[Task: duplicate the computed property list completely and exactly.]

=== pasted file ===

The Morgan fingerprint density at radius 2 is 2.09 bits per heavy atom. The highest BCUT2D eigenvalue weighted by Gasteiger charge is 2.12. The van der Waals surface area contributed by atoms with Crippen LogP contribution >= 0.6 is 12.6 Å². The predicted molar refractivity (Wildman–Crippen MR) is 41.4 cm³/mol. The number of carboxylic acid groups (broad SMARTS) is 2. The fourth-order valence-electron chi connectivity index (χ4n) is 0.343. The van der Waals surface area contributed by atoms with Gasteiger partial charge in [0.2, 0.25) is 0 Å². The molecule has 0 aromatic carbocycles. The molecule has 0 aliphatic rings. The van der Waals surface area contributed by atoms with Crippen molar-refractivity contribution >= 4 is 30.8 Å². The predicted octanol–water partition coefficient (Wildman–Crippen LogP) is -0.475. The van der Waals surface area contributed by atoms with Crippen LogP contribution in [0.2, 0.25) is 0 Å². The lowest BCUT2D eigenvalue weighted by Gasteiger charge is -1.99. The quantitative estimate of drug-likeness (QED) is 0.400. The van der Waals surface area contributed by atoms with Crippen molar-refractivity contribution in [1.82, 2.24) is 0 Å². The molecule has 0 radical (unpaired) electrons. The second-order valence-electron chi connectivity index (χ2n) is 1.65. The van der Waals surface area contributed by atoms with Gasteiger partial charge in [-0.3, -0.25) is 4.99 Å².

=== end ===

The Morgan fingerprint density at radius 2 is 2.09 bits per heavy atom. The highest BCUT2D eigenvalue weighted by Gasteiger charge is 2.12. The van der Waals surface area contributed by atoms with Crippen LogP contribution >= 0.6 is 12.6 Å². The predicted molar refractivity (Wildman–Crippen MR) is 41.4 cm³/mol. The number of carboxylic acid groups (broad SMARTS) is 2. The fourth-order valence-electron chi connectivity index (χ4n) is 0.343. The van der Waals surface area contributed by atoms with Gasteiger partial charge in [0.2, 0.25) is 0 Å². The molecule has 0 aromatic carbocycles. The molecule has 0 aliphatic rings. The van der Waals surface area contributed by atoms with Crippen molar-refractivity contribution >= 4 is 30.8 Å². The predicted octanol–water partition coefficient (Wildman–Crippen LogP) is -0.475. The van der Waals surface area contributed by atoms with Crippen LogP contribution in [0.2, 0.25) is 0 Å². The lowest BCUT2D eigenvalue weighted by Gasteiger charge is -1.99. The quantitative estimate of drug-likeness (QED) is 0.400. The van der Waals surface area contributed by atoms with Crippen molar-refractivity contribution in [1.82, 2.24) is 0 Å². The molecule has 0 radical (unpaired) electrons. The second-order valence-electron chi connectivity index (χ2n) is 1.65. The van der Waals surface area contributed by atoms with Gasteiger partial charge in [-0.3, -0.25) is 4.99 Å².